CM: Tell us more about playing shortstop. You’ve played some other positions in your career. What is it about shortstop for you?
YN: Since I was a kid I have been playing shortstop. It just feels very natural to me. I’ve tried some of the other positions like you said, but it always seems to come back to shortstop being the one that feels the most comfortable. Things seem to flow for me there and I have been able to make the plays and challenge myself to get better.

CM: Who has been the most influential person for you in your career in baseball? Has there been a player within the organization that has particularly impressed you?
YN: There have been a few people. In my first year, hitting coach Caesar Hernandez really helped me out with things and got my swing going when I was down in the Dominican. When I came over here to the United States, Bruce Crabbe has been a guy who has worked with me on my defense and pushed me to get better at the position. The entire organization has done a lot for me during my career here, but those are a couple of people that have stuck out and made an impact on me. As for players, I’ve always been impressed with Dustin Pedroia.

CM: What has been the biggest adjustment for you as you’ve moved up each rank of the system?
The pitching has been the biggest adjustment. Obviously, the higher you go, the better the pitches, but it sticks out at you. They have much better control as you move up, while also commanding the strike zone better. They’ll locate pitches better and move them inside or outside on you. So, I’ve had to be more disciplined at the plate to adjust, keep myself from chasing pitches, and not going after what they want me to go after.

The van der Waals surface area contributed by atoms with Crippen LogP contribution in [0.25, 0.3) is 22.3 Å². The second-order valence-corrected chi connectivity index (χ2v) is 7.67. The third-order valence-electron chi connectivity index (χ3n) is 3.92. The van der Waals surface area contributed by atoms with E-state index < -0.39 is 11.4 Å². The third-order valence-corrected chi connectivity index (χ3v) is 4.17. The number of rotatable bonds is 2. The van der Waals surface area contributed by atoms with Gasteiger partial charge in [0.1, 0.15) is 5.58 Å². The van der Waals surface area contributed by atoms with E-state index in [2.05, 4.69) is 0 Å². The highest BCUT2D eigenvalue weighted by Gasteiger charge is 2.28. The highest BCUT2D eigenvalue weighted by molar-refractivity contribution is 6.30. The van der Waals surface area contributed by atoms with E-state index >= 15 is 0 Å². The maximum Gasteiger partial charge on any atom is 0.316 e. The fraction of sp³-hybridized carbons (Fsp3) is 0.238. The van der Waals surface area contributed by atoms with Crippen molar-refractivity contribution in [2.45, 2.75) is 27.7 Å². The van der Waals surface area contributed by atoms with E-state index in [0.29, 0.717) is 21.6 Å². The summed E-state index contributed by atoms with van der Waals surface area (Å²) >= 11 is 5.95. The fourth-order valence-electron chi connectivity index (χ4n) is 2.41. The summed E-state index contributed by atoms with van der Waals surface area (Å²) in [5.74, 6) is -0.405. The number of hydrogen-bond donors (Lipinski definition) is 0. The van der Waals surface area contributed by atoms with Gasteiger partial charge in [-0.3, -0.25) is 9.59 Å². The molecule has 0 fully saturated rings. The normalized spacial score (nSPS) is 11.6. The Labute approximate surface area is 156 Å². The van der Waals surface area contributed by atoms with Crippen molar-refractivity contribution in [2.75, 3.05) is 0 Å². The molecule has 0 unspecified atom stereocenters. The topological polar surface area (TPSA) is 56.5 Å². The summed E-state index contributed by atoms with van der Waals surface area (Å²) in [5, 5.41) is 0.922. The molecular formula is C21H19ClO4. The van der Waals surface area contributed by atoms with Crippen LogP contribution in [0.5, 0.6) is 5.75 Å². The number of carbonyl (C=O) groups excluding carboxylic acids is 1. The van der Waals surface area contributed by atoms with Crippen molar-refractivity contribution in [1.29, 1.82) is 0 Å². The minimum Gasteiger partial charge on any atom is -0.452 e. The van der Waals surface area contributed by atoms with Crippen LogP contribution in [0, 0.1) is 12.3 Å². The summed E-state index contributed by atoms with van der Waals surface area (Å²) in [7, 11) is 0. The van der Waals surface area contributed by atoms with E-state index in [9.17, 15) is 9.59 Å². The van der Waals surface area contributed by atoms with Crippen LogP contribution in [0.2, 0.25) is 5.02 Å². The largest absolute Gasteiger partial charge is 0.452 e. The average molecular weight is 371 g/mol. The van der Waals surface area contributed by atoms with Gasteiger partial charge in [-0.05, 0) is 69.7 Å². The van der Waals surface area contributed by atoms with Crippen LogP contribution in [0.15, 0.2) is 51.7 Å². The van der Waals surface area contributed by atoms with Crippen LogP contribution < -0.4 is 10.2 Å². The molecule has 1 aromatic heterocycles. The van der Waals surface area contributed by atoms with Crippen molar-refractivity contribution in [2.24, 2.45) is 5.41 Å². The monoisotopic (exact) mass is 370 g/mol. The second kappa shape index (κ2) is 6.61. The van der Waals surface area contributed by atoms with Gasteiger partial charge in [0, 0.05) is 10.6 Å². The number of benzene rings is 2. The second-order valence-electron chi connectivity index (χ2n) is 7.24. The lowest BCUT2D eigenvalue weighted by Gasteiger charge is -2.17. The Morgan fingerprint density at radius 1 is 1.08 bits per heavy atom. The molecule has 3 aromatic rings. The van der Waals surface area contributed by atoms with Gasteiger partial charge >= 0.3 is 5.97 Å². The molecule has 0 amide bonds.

CM: Over the last couple of the years, the Red Sox minor league system has gotten a lot of attention given the amount of homegrown players that have made a contribution at the major league level. Is that something that sticks out to you guys within the system and how they are willing to promote from within.
: Absolutely. It definitely sticks out how they give an opportunity to the young players and how they aren’t afraid to promote young players to make a contribution at the big league level. I’m hoping that within the next couple of years I get that chance to go to Boston and help the team win. So, yes, it is something that you think about because it doesn’t seem like it is the same in other organizations – especially since the Red Sox have been successful winning the World Series with younger players.

CM: We’ve talked a lot about baseball. What does Yamaico Navarro like to do when he is away from the baseball field?
I like to enjoy time with my family when I am home. The off-season is nice because I work out at the Academy down in the Dominican Republic, and get to spend some time with them while I am practicing in the cages and hitting the weight room to get in shape for the season. This past year, I actually came back up here to Florida early in January to get a jump on the season, so the spending time with my family was something that I did a lot of before coming back to the States.